Shortstop Gates added to University’s hall of fame

Emily Polglaze

The timing seems almost too perfect for former Minnesota shortstop Brent Gates Sr. to enter his alma mater’s Hall of Fame this summer. 
 
Gates Sr., who primarily played shortstop for the Gophers from 1988 to 1991, was one of 14 announced inductees to the University of Minnesota’s “M” Club Hall of Fame last week — just a few months before his son Brent Jr. is set to join Minnesota’s men’s hockey program this fall.
 
“[Brent Gates Sr.] fits the criteria in every way you want to measure it,” said head baseball coach John Anderson, who has held his position for more than 30 years.
 
“He’ll go down as one of the great players in the history of Minnesota baseball, which is pretty significant.”
 
Gates Sr. wasn’t initially recruited by Minnesota, but once the team’s resident shortstop hurt his knee, Anderson had a spot to fill. 
 
“The rest is history,” Anderson said.
 
In his final season with the team, Gates Sr. had a .412 batting average and earned First Team All-Big Ten and First Team All-American honors, as well as the Big Ten Player of the Year award. 
 
Gates Sr., a switch-hitter, has the second-best batting average in program history at .387, one of the many reasons he’ll be joining the “M” Club.
 
“I got the phone call and never really expected it,” Gates Sr. said. “But when it sank in, and I realized the athletes I’m joining — it’s quite the honor.” 
 
After an impressive senior season with the Gophers, Gates Sr. was selected by the Oakland Athletics in the first round of the 1991 MLB Draft — 26th overall.
 
He played 403 games with the Athletics from 1993 to 1996, finishing sixth in the 1993 American League Rookie of the Year voting. 
 
Gates Sr. said he owes much of his professional success to his mentors at Minnesota. 
 
“My career wouldn’t have happened without those guys,” he said.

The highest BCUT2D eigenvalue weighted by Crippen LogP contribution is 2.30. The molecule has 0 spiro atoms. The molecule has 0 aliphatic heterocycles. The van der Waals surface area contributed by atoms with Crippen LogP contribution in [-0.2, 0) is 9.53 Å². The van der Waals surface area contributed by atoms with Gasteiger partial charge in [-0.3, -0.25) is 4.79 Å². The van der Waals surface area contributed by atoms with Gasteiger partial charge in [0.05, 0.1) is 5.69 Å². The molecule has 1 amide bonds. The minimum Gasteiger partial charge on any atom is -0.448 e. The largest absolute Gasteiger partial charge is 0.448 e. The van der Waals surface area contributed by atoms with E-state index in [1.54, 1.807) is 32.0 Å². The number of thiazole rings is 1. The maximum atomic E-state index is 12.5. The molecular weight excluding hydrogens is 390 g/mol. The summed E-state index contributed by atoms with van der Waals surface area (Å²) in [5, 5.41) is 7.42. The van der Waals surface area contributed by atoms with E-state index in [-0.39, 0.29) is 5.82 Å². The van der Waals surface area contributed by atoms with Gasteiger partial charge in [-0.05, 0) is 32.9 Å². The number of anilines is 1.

Returning to Minnesota for his final two years of professional baseball, Gates Sr. played 217 games for the Twins in 1998 and 1999. He ended his pro career with a cumulative batting average of .264, 616 hits and 25 home runs. 
 
Although Gates Sr. now works as a scout in the Tampa Bay Rays’ organization, his Minnesota experience is far from over. 
 
His son, Gates Jr., will be a freshman on the hockey team this season. 
 
The family is native to Grand Rapids, Mich., making Gates Jr. the first Michigan native to skate for the Gophers.
 
“I’ve obviously got some big shoes to fill,” Gates Jr. said. “He was pretty successful here and went on to have a good pro career, but I don’t want to put too much pressure on myself to live up to what he did. … We’re playing different sports, but it’s pretty cool to come after someone like him and follow in his footsteps.” 
 
Though the surfaces father and son play on may be polar opposites, Gates Sr. said he learned a lot about the game of hockey during his time with the Gophers. 
 
“It’s such a great hockey school, and we loved going to the games,” Gates Sr. said. “I had a lot of respect for hockey players in general for how physically demanding and mentally tough they are.”
 
Gates Sr. said he was glad to come back to campus last weekend to be with his son during the 2015 NHL Draft process. Gates Jr., whom the Anaheim Ducks selected at 80th overall, will likely also be a professional athlete.
 
Though he won’t be around to keep a close eye on his son, Gates Sr. knows from experience that the younger Gates will learn a great deal during his time at 
Minnesota. 
 
“Nothing is given to you. Being a dad, I’ve harped on that,” Gates Sr. said. “He works very hard, and hopefully he’ll be a great teammate.”